• When children are doing this, they will often assign you a role. Also participate in this wholeheartedly. If you refuse, it may discourage them.

Help children find solutions

  • Helping children solve problems is a wonderful way of encouraging creativity.  And these problems do not have to be realistic.
  • They could be as wild as  "Can we drive to London?" or "Can we have a pet elephant?"
  • Parents can help children find answers themselves through questions, clues etc., which parents can pose to children
  • While this may sound contrary to the first tip (Do NOT push for the right answer), it is not. This is about the child finding an answer that they have thought through and are comfortable with rather than accepting what the adult perceives to be the right answer. 


  • Play various kinds of music to children - from vocal to instrumental, different languages, classical to rock
  • Encourage any attempt to make music, though this can sometimes get on your nerves.

Fine line

There is always a very fine line between allowing imagination to flourish and indiscipline & anarchy. Even parents find this hard to understand. It is important that a few, firm, well-understood rules be set, explained to children and then followed consistently. For example, you will want to say "No drawing on the walls, no banging on kitchen vessels" etc.,

This is also an important part of the learning process for any child. While we do want to enforce conformity everywhere, children also have to realize that there are rules and norms regarding safety, social interactions, hygiene etc., that must be followed.

A good mix of rules and non-critical, positive encouragement are essential for the child to have a good experience. If one or the other increases too much, the results become undesirable resulting in an unimaginative child or an indisciplined child.

Also see


2010-12-09 11:17:18


Hi Rippee, I agree with you, the article is really great. It is good to know that you have decided to be with your daughters and go ahead with a planned activity, I remember this was a similar routine which my mom used during my vacations in my school days, I was never allowed to attend any special art class or music classes, during the vacations ( we didn’t had summer camps that time, at least in my place) but I was allowed only to take rest be at home visit relatives, and do what ever I want at home, including her stitching, craft, gardening, some what cooking lessons, and today I really feel that was the best way to spend a vacation. For my son who is just 3.5 yrs, I can never manage a long leave from office to be with him in his vacations so he needs to go to a summer camp + day care set up. So this is what I generally do. 1. Suddenly go for plant shopping after my office and his school and get some good plants, give one to him. As I put them in the pot I tell him you should take care of this and he gets so excited in helping me do things many times I take up his suggestions to put one plant in one pot (that makes him feel good and he gets confident in taking decision. 2. I take off from office and make him skip school out of a sudden for 1-3 days (max) then both of us suddenly will plan up something for the day. The most recent one was – “Renovating a room”. Initially he had no idea of what this was and was kind of a little bored, then as I started making the room colorful with his toys he gradually got to know that this room has shifted from papa’s room to his room. He was so happy and I could see that all the new type of games and songs (with absolute absurd lyrics) and a typical jungle dance. Infact he yesterday night, I saw him beating up his inflated sea horse very badly, when asked what for he said the toy was not coloring in spite of giving him so many colors, initially I thought to scolding him as he may leak the toy but then I restricted thinking he is now creating games and one day this toy will leak so why not today :). When I cannot afford anything this big ( renovating room and all) I re-arrange the furniture atleast and keep him involved with the ideas of where to put what. Few days back I found some old speakers so I took them, asked him to get his piano and drum set and connected them and asked him to play he was so surprised to the loud sound.. I guess he will learn something, He has a very big bucket of various types of toys ( including lego’s, I throw away the book as soon as I get them) and he is free to do what ever he wants , I generally see him riding an plane of a bus top. But that’s ok ;). I taught him origami so now he knows the outline of his little fingers can actually become a flower, and I made a nice bouquet of such lilies (carved out his finger outlines) and made him gift it to his teacher on teacher’s day. What I personally feel is let your kid be free let them do what ever they want, just make sure they don’t do any thing destructive, and when ever they do something riding a plan on a bus top, encourage them say a wow or a good, in short increase their encouragement. To add into your list try out origami, matchstick crafts, ( they all are cheap and absolute wonderful ). Long post :) Regards, MammaBear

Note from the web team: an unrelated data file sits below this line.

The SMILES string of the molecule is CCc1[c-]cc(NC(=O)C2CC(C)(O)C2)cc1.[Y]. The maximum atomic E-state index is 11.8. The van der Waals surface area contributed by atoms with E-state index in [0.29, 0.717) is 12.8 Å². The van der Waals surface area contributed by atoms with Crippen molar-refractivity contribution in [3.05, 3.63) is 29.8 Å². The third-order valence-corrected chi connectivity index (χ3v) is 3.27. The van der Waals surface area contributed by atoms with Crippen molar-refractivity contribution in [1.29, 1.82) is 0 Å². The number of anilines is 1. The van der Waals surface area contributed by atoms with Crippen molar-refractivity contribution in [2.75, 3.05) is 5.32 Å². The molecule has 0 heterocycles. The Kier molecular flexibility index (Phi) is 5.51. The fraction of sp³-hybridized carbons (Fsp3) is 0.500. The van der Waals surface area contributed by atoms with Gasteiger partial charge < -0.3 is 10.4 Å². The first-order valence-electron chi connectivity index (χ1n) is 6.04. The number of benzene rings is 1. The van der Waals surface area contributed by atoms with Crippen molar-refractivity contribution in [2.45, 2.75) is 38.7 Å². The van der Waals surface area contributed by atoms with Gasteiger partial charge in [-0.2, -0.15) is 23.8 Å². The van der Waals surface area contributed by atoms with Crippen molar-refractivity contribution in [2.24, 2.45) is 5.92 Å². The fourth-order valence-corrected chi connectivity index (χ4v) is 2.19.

2009-03-06 11:05:29


I read this article with great interest. With kids tired after a lot of studies, summer vacations must be fun for them. Besides visiting families and relatives and sending them to various summer camps which start mushrooming during this time, we at home decided that this year we will let our daughters, 10 and 7, just be thmeselves. No structured activities for them except swimming. I also made a list of things which we can all do together (I plan to ask my daughters to add to this list!) that includes having more plants in the balcony, draw a lot of charts, learn to embroider/new stitches, stick their pictures and craftwork on walls, listen to some instrumental music for a change from all these new loud songs. I would love to have suggestions from other mamas as to what more activities can we do alongwith our children to make holidays more fun. Thanks